I offered £500 less than the asking price, always a good gambit with a dealer and, somewhat to my surprise, he accepted, give or take a few gallons of petrol. I don’t think they are the easiest vehicles to sell, especially out in the sticks. Insurance on anything amusing appears to be Group 7 plus 100 per cent. I had one quote for £690 less £450 No Claims, but then some more sympathetic soul came up with £100. Unfortunately this company is now out of business, so my next trick will be more expensive.
As I remember my first trip in the beast was to look at a house which it had become necessary to buy to replace the one in which I was living, for reasons which I do not need to explain. On the way we became involved in a traffic jam, and steam emerged from my red Snout. I decided that the electric fan was not cutting •in as Enzo intended, and felt very much like The Man Who . . . in those Bateman drawings you may remember, as the little tin boxes purred by with their faceless crews grinning at the funny old foreign car.
Not wishing to be caught with Egham on my face I rushed off to Maranello and had them fit a new sensor to make sure the fan came in at the requisite 190 degrees. This, of course, was nothing to do with the trouble but a quick way of getting rid of a tenner. I then discovered that the previous owner had hacked lumps off the cylinder heads when he found a holed gasket had blown a dimple in one head, and had visions of shifting chemises (liners to you) and other problems which would rock the lira.
Then Deo Gratias my good friend Frank Martin, who is a transmission repair specialist but has in his time tangled with Brian Lister, Archie Scott-Brown and such folk, walked round the car whistling and plunged his trusty right arm underneath and came out clutching the cap to the overflow tank to the radiator. The cap was old and diseased and not opening to allow air in so that the expelled water could go back, if you follow. Don’t tell Maranello or Modena, but a friendly Ford dealer produced one with the right psi.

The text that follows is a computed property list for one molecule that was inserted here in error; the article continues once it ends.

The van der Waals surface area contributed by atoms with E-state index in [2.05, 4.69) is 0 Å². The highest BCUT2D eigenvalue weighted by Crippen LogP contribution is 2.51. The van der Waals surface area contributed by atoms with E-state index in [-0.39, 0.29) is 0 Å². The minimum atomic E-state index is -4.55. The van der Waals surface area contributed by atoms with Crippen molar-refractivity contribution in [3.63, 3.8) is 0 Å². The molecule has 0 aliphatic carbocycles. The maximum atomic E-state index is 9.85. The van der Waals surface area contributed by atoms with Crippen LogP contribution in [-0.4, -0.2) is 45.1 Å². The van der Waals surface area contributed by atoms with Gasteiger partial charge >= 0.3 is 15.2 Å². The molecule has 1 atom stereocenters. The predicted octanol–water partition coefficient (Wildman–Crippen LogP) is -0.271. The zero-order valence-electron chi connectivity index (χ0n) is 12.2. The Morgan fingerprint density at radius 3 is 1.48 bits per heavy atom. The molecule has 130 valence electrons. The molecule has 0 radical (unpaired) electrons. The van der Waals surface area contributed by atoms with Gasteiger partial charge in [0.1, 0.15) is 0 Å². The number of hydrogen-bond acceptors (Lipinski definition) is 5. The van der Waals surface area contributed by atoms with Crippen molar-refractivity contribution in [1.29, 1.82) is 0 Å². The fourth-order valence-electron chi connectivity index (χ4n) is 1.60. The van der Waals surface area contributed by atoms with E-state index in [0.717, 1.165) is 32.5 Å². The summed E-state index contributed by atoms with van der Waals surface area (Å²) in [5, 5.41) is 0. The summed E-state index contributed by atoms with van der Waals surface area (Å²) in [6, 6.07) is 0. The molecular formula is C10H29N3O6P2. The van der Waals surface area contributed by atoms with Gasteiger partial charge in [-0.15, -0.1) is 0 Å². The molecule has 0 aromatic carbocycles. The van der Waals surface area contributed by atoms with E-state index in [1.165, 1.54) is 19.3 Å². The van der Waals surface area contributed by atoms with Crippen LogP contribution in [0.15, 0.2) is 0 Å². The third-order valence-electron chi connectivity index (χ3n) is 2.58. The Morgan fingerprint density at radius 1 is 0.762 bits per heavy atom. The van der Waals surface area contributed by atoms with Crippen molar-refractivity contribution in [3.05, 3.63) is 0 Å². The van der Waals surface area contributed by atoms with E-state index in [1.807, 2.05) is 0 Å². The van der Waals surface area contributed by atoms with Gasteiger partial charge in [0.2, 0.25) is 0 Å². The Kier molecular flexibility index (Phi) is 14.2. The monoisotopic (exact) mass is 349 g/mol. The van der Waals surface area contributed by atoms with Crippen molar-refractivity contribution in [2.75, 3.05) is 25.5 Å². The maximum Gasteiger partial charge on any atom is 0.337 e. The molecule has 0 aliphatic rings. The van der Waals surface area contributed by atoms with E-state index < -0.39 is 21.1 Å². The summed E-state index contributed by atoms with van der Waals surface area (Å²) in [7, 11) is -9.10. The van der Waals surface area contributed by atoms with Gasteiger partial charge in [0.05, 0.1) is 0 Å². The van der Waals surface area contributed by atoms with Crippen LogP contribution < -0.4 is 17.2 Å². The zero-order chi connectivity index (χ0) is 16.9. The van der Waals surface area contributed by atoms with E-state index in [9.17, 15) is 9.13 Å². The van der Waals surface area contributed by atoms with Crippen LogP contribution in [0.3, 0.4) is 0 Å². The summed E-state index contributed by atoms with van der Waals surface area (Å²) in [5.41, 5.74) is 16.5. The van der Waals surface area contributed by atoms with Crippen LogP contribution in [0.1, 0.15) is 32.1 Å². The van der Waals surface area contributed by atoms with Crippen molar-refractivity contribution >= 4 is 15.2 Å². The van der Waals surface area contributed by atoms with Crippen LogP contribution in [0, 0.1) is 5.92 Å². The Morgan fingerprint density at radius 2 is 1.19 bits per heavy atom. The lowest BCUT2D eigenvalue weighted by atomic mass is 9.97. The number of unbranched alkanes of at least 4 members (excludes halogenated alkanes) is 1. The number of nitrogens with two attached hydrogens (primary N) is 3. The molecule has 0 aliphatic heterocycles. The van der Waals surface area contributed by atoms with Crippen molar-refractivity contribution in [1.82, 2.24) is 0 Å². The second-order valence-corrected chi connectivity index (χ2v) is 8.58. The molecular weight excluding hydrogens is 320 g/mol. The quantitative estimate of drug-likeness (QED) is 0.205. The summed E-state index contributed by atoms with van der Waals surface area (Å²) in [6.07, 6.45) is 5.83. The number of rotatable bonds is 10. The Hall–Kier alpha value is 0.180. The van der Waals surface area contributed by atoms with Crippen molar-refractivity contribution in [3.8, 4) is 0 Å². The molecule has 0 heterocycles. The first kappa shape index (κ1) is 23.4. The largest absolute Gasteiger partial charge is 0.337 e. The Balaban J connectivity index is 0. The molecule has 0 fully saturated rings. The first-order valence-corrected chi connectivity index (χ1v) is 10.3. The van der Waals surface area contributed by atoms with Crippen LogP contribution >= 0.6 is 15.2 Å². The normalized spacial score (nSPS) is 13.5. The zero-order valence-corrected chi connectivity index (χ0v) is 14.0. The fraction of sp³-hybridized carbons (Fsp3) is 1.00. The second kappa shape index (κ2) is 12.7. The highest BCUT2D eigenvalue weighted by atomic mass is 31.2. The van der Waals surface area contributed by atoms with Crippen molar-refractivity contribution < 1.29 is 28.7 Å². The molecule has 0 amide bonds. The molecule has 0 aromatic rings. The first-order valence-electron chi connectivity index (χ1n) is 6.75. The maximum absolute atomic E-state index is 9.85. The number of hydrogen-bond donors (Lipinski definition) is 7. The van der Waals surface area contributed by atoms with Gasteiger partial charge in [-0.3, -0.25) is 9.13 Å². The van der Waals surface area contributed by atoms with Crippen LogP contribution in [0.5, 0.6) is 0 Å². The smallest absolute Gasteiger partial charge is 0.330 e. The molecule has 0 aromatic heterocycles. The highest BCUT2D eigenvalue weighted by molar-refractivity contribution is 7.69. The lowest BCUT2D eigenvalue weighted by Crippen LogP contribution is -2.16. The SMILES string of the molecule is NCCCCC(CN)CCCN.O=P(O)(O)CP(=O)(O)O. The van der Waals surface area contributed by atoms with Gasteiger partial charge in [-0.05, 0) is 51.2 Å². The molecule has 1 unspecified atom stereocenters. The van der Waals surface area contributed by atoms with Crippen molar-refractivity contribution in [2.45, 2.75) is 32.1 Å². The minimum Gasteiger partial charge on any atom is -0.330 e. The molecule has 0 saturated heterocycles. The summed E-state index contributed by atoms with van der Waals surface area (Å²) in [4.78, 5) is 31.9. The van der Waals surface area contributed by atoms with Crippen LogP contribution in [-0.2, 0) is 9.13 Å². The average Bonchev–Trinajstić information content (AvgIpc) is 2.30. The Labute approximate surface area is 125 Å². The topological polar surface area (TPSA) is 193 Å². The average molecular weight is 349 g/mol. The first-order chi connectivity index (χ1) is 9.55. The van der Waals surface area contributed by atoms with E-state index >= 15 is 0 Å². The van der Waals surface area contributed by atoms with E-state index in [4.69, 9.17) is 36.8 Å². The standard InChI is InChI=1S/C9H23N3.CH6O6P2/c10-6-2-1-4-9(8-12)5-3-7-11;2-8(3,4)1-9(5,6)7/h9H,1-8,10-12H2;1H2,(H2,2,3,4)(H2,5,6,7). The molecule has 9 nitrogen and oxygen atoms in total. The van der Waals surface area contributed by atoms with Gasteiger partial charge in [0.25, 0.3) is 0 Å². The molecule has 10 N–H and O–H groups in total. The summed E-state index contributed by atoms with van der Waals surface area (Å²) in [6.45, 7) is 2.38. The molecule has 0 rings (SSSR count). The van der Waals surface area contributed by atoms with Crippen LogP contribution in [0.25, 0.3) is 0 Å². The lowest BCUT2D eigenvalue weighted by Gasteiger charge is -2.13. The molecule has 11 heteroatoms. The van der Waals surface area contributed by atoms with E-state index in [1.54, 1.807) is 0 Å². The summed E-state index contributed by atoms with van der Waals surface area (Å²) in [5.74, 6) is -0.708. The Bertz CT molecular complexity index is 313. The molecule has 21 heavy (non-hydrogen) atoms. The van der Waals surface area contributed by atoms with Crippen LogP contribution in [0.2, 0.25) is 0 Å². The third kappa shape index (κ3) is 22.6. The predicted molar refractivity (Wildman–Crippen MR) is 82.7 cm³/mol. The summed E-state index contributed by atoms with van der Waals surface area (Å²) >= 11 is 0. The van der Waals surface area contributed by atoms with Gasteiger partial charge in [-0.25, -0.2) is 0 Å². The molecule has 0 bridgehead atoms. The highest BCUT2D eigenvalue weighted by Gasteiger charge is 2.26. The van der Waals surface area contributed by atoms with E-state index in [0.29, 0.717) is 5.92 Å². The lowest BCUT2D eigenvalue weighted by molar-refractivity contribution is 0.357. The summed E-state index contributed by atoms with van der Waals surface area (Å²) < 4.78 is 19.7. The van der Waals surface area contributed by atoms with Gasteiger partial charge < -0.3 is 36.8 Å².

It looked beautiful new, but a sorry sight after George’s “excwsion”
When we had cooling we had to find brakes, and confine the exhaust gases in the right places, and do something to the electrics, and just when all seemed right with the world and I was ready for 48 in first, 73 in second, 100 in third, 125 in fourth and hopefully 152 mph in fifth, I somehow contrived to leave the road for no good reason and go end-over-end, which is not kind to aluminium bodies. I remember tasting the earth coming in through the open window as we rolled and thinking: "Don’t tell me I’ve got to do gardening in the next world !"
But when the beast was rolling (I mean on its wheels) I had a foretaste of Paradise with the big boots biting and the revs rising and the whole damn orchestra singing from front to back and the little midget cars being swallowed like flies as they darted across my path, and it didn’t really matter how much it cost or how impractical it was or whether it was a blot on the environment or an anachronism or selfish or whether Barbara Castle didn’t like it or how much noise and stink it made because I was enjoying myself so much.
Since I don’t think I’m allowed any more words, I just hope you have received me Loud and Clear.
Motor week ending August 25, 1973